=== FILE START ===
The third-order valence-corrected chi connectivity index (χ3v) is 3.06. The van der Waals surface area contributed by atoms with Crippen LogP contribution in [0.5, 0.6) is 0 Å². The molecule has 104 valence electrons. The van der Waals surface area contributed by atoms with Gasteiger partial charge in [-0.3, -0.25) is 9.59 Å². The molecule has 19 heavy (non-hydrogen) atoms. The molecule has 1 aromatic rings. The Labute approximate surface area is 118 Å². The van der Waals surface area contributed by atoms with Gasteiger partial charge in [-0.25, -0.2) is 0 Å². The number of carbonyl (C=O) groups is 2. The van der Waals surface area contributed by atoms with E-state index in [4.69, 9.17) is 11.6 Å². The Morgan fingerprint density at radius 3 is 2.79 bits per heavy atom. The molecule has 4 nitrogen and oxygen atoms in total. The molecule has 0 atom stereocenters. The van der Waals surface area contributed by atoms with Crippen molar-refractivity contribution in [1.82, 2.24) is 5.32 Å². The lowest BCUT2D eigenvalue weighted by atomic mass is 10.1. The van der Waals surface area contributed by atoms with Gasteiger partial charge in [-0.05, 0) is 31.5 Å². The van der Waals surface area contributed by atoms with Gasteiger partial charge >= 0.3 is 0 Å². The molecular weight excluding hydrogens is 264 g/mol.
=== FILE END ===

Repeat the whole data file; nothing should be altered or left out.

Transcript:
The third-order valence-corrected chi connectivity index (χ3v) is 3.06. The van der Waals surface area contributed by atoms with Crippen LogP contribution in [0.5, 0.6) is 0 Å². The molecule has 104 valence electrons. The van der Waals surface area contributed by atoms with Gasteiger partial charge in [-0.3, -0.25) is 9.59 Å². The molecule has 19 heavy (non-hydrogen) atoms. The molecule has 1 aromatic rings. The Labute approximate surface area is 118 Å². The van der Waals surface area contributed by atoms with Gasteiger partial charge in [-0.25, -0.2) is 0 Å². The number of carbonyl (C=O) groups is 2. The van der Waals surface area contributed by atoms with E-state index in [4.69, 9.17) is 11.6 Å². The Morgan fingerprint density at radius 3 is 2.79 bits per heavy atom. The molecule has 4 nitrogen and oxygen atoms in total. The molecule has 0 atom stereocenters. The van der Waals surface area contributed by atoms with Crippen molar-refractivity contribution in [1.82, 2.24) is 5.32 Å². The lowest BCUT2D eigenvalue weighted by atomic mass is 10.1. The van der Waals surface area contributed by atoms with Gasteiger partial charge in [-0.05, 0) is 31.5 Å². The van der Waals surface area contributed by atoms with Gasteiger partial charge >= 0.3 is 0 Å². The molecular weight excluding hydrogens is 264 g/mol.